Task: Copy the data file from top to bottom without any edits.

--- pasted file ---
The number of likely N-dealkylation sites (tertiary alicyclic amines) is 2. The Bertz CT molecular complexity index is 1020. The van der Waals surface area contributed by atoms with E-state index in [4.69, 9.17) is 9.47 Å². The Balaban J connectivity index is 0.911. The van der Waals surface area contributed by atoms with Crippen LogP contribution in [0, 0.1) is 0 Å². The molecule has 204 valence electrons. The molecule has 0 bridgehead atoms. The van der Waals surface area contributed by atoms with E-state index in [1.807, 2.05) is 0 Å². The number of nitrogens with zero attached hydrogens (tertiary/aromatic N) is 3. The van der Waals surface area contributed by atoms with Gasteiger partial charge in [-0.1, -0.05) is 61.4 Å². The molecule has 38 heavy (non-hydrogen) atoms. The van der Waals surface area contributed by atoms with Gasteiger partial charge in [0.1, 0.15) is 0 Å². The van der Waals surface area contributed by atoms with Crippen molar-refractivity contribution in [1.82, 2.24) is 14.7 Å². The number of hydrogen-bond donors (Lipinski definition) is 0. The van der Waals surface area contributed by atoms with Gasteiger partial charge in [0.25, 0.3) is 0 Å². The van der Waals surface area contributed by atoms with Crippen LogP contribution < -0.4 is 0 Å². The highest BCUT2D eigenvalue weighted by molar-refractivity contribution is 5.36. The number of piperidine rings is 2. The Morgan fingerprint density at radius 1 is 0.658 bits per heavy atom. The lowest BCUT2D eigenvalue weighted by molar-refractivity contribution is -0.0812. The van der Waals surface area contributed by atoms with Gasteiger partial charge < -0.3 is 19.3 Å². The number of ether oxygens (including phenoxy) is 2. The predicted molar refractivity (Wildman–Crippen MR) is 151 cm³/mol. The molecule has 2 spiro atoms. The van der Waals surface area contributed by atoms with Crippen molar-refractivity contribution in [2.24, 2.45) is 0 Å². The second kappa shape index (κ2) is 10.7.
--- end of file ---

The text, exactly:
The number of likely N-dealkylation sites (tertiary alicyclic amines) is 2. The Bertz CT molecular complexity index is 1020. The van der Waals surface area contributed by atoms with E-state index in [4.69, 9.17) is 9.47 Å². The Balaban J connectivity index is 0.911. The van der Waals surface area contributed by atoms with Crippen LogP contribution in [0, 0.1) is 0 Å². The molecule has 204 valence electrons. The molecule has 0 bridgehead atoms. The van der Waals surface area contributed by atoms with E-state index in [1.807, 2.05) is 0 Å². The number of nitrogens with zero attached hydrogens (tertiary/aromatic N) is 3. The van der Waals surface area contributed by atoms with Gasteiger partial charge in [-0.1, -0.05) is 61.4 Å². The molecule has 38 heavy (non-hydrogen) atoms. The van der Waals surface area contributed by atoms with Gasteiger partial charge in [0.1, 0.15) is 0 Å². The van der Waals surface area contributed by atoms with Crippen molar-refractivity contribution in [1.82, 2.24) is 14.7 Å². The number of hydrogen-bond donors (Lipinski definition) is 0. The van der Waals surface area contributed by atoms with Gasteiger partial charge in [0.25, 0.3) is 0 Å². The van der Waals surface area contributed by atoms with Crippen LogP contribution < -0.4 is 0 Å². The highest BCUT2D eigenvalue weighted by molar-refractivity contribution is 5.36. The number of piperidine rings is 2. The Morgan fingerprint density at radius 1 is 0.658 bits per heavy atom. The lowest BCUT2D eigenvalue weighted by molar-refractivity contribution is -0.0812. The van der Waals surface area contributed by atoms with Gasteiger partial charge < -0.3 is 19.3 Å². The number of ether oxygens (including phenoxy) is 2. The predicted molar refractivity (Wildman–Crippen MR) is 151 cm³/mol. The molecule has 2 spiro atoms. The van der Waals surface area contributed by atoms with Crippen molar-refractivity contribution in [2.24, 2.45) is 0 Å². The second kappa shape index (κ2) is 10.7.